Michael Bloomberg is on a mission to ensure the U.S., one of the world’s top polluters, upholds its commitments to the Paris climate pact, even if it is not formally a part of it.
U.S. President Donald Trump recently announced the U.S. will withdraw from the Paris agreement on climate change, saying the deal was too costly and would cause U.S. businesses to lose 7 million jobs by 2025.
Bloomberg, the billionaire former mayor of New York City, has pledged up to $15 million to support the U.N. Framework Convention on Climate Change, or UNFCCC, the agency that helps countries implement their commitments to the Paris Agreement. The money represents the amount the U.N. stands to lose from Washington, according to a statement on Bloomberg’s website.
“Americans will honor and fulfill the Paris Agreement by leading from the bottom up — and there isn’t anything Washington can do to stop us,” Bloomberg said.
Cities, states, businesses
The New York Times reports Bloomberg is also spearheading an effort by American cities, states and companies to submit a plan to the U.N., pledging to meet the U.S. greenhouse gas emissions targets.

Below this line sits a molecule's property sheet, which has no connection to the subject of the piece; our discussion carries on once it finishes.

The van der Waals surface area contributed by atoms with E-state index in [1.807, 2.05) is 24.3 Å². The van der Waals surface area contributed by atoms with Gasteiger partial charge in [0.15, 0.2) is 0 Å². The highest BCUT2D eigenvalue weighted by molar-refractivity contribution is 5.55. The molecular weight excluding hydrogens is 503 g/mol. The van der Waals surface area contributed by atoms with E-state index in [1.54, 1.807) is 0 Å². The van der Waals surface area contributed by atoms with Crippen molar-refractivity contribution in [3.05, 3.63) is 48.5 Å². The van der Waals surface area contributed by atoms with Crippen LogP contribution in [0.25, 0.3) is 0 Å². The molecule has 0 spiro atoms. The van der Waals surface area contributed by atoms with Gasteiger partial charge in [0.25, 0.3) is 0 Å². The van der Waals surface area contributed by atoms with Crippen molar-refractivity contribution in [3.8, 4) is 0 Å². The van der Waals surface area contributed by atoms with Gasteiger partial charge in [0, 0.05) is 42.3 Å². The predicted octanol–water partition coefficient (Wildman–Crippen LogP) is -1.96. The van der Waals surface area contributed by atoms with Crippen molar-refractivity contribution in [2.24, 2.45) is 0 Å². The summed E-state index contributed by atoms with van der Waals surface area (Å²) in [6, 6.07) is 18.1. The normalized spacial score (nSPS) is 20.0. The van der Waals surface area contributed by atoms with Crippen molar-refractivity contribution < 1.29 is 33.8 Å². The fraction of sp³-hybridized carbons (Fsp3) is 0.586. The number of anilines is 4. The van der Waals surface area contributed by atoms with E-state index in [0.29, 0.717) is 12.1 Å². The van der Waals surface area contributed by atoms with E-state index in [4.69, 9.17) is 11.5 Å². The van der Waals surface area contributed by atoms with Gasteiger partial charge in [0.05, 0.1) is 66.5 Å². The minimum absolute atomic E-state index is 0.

The newspaper says the unnamed group currently includes 30 mayors, three governors, more than 80 university presidents and more than 100 businesses. The account said the group has entered negotiations with the U.N. to have its plan accepted, along with the climate plans of U.N. member-nations.
It was not immediately clear whether the group’s submission would be accepted. Christiana Figueres, a former U.N. climate official, told The Times the U.N. does not have a structure to accept such a submission.
Letter to UN
The New York Times says that in a draft letter to U.N. Secretary-General Antonio Guterres, Bloomberg wrote the U.S. “non-national actors” could achieve its emissions goals without the backing of the U.S. government.
“While the executive branch of the U.S. government speaks on behalf of our nation in matters of foreign affairs, it does not determine many aspects of whether and how the United States takes action on climate change,” he wrote.
Bloomberg also wrote, “The bulk of the decisions which drive U.S. climate action in the aggregate are made by cities, states, businesses, and civil society.”